How March winds taught southern Maryland teens a lesson
Two teens from the Southern Maryland Sailing Association race on the Magothy two days after their unplanned bath in 40-degree water.
by Margaret Tearman
The Ides of March dawned sunny and unseasonably warm; highs were forecast to reach 80 degrees. The pre-spring prelude to summer drew Marylanders out.
In Solomon’s Harbor, a dozen students from two Southern Maryland high schools, Patuxent in Calvert and Leonardtown in St. Mary’s, all members of Southern Maryland Sailing Association, practiced their sailing skills under the supervision of coach Stovy Brown.
For the student sailors who’ve been on the water since February warmth was a bonus.
“We had been watching the weather,” said coach Brown. “We knew a cold front was forecast for sometime that afternoon.”
But the black clouds that usually announce an approaching weather front were nowhere in sight.
“We kept our eyes on the horizon, watching for the front,” Brown told Bay Weekly. “We did see a few dark clouds, but they quickly blew away and the sun kept shining.”
The horizon never warned the sailors of the strong cold front bearing down.
Then a stealth wind cut through the sun-drenched skies. On its impact, all six small sailboats, called day-sailers, were toppled. The teenage crews plunged into the 40-degree water.
Onlookers said later the only clues to the oncoming front were “dust clouds” whipping across dirt roads and the sudden roar of the wind in the leafless trees.
The older, more experienced kids, mostly seniors, had been on the water for about an hour when the storm hit around 4:30pm. The younger teams had been on the water for less than 15 minutes.
A lifelong sailor, Brown now retired from IBM has coached youth sailing since his college days at Yale. In 1999, he was the founding high school coach at Southern Maryland Sailing Association.
“I check multiple forecast sites, including The Weather Channel, several times each morning,” Brown said.
Brown said he was aware that a small craft advisory had been posted, but he wasn’t anxious. “Sailors don’t usually worry about advisories,” he said. “They usually mean good sailing conditions.” He didn’t have a marine radio on board his boat, but he kept his eyes on the sky.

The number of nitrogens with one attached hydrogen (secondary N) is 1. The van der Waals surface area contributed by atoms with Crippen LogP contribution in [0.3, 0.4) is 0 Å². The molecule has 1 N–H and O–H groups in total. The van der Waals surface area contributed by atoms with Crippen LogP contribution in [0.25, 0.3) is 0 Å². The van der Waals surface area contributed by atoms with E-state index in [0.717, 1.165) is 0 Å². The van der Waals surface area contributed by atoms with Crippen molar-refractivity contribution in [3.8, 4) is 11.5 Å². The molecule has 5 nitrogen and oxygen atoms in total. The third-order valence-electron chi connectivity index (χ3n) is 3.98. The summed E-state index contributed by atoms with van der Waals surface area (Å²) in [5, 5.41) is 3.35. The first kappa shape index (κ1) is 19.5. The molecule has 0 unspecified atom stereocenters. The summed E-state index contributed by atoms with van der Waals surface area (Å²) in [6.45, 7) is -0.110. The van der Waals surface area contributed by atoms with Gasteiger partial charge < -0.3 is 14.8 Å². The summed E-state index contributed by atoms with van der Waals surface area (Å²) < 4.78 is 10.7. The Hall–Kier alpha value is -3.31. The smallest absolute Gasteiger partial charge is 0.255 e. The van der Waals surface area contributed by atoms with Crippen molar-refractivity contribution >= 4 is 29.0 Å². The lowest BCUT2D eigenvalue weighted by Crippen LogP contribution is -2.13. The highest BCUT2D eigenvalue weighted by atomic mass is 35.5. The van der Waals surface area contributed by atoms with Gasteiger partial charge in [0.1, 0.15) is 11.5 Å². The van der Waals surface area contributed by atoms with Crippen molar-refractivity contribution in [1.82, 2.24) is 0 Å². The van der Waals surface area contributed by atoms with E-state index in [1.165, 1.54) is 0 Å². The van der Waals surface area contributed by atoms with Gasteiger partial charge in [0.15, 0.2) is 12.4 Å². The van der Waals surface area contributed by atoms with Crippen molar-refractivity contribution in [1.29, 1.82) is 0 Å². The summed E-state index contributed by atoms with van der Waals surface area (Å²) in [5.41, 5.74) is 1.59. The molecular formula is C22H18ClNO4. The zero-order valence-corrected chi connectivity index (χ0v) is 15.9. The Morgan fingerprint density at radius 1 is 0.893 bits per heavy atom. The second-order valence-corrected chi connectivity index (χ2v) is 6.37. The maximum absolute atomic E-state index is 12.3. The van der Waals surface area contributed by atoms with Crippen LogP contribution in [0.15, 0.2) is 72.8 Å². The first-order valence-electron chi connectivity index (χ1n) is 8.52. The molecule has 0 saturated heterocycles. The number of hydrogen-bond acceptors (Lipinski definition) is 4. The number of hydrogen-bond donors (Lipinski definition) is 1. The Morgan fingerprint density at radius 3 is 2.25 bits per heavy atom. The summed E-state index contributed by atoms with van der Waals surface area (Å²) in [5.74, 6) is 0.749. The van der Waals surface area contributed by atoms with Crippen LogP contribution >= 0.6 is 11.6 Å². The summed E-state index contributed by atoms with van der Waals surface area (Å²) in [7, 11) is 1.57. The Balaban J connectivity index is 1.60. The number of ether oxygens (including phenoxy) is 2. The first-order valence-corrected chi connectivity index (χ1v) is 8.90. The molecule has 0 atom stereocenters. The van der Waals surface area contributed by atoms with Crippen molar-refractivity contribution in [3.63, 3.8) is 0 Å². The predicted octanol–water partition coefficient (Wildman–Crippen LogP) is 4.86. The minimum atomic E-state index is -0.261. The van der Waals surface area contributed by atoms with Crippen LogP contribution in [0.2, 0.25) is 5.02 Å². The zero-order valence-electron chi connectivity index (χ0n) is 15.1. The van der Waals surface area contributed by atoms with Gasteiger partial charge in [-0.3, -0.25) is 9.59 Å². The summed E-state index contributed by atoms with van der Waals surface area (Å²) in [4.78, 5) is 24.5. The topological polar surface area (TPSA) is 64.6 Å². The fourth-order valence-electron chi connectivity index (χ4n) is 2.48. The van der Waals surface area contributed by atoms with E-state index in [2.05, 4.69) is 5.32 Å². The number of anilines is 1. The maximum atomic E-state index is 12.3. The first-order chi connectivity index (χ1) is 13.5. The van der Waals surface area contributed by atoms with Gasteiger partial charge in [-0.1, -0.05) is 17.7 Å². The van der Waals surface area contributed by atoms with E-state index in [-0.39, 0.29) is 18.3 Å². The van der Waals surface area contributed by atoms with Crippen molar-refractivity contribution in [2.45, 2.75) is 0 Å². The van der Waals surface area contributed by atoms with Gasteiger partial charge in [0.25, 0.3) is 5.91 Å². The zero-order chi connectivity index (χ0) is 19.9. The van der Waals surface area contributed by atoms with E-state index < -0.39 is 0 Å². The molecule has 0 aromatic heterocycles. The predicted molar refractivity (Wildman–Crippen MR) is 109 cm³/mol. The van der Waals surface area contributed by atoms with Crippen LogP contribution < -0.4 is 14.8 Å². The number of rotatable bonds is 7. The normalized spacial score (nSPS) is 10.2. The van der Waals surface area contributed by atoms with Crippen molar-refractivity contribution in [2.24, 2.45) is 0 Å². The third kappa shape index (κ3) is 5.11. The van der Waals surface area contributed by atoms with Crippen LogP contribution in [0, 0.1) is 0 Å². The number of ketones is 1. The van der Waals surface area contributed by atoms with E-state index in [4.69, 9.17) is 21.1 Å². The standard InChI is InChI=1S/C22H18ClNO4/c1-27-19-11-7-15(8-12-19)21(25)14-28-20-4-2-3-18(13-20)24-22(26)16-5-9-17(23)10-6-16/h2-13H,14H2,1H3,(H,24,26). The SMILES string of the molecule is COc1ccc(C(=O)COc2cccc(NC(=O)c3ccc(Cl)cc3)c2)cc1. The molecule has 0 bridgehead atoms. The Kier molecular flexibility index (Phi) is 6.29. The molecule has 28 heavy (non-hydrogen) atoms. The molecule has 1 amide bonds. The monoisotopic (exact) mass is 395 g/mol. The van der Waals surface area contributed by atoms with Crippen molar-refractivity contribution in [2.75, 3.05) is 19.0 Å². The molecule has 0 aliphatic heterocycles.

When the first gust hit, it was “tremendous, out of nowhere,” Brown said. The sudden wind toppled the six small boats. One crew righted its boat. They’d learned to strike a collapsed main sail, and now they sailed safely to shore under the jib.
The other five crews couldn’t right their boats. All 10 teens had to be rescued from the icy bath. Brown, assisted by two private boats in the water, was able to pull everyone out in “about 10 minutes.”
Early stories reported “a lot of screaming.” But Brown said there was no panic. The kids all did exactly what they had been taught.
“If there was any screaming, it was probably one of the kids directing a rescue boat,” said Brown. “They are taught be in charge of your own rescue and learn to direct rescue vessels to avoid propellers getting tangled up in sails.”
Earlier in the day, basking in the warm sun, some of the young sailors had complained to Brown about having to wear the uncomfortable wet and some the more confining dry suits. He reminded them of the 120-Degree Rule: If combined air and water temp is below 120 degrees, wear a wet or dry suit. They all had on either a wet or dry suit plus, of course, a PFD.
“Thankfully, the kids were properly outfitted for cold water in wet suits and life vests,” said U.S. Coast Guardsman Lt. Isaac Saenz, out of Baltimore. “Otherwise, this incident could have ended in tragedy.”
Both the Coast Guard and Brown were impressed by the quick action of the first responders, who arrived “within minutes” after the sailors were in and out of the drink.
“So many agencies responded quickly, including the Calvert County Dive Team, the U.S. Coast Guard, Natural Resources Police plus helicopters from the Maryland State Police and Patuxent Naval Air Station. A handful of good Samaritans on shore called 911,” Brown said. “We are all extremely grateful for the response.”
A couple of the teens were treated at the scene for possible hypothermia, and all were released to parents. “Nobody went to the hospital,” Brown said. “They were all cold, but they were all okay.”
Friday’s rain and snow kept the young Southern Maryland sailors off the water, but by Saturday five of the rescued teens were back onboard, competing in a regatta on the Magothy River in Severn unfazed by the cold.
Early spring warmth has boaters itching to get on the water, and some fishermen are already out. But boater beware. Spring winds blow fierce and unpredictable. The water is still cold, and an unplanned swim can be deadly.
“Survival time varies depend on clothing, height, weight, age and general health, “ Coastguardsman Saenz explained. “You hear stories of people surviving hours in icy water, while others may only last minutes.”
Chesapeake Country is infamous for spring weather changing by the minute. Be aware of bad weather headed your way.
Marine radios regularly broadcast NOAA advisories and warnings. Coast Guard stations and marine patrols use colored warning flags to visually alert boaters of changing and potentially hazardous weather conditions.
Don’t let deceptive balmy air tempt you to leave behind proper attire. Flip fops and a T-shirt won’t protect a swimming boater from deadly hypothermia. Nor will a wet suit left dockside be of any help.
Margaret Tearman joins Bay Weekly as Calvert County reporter.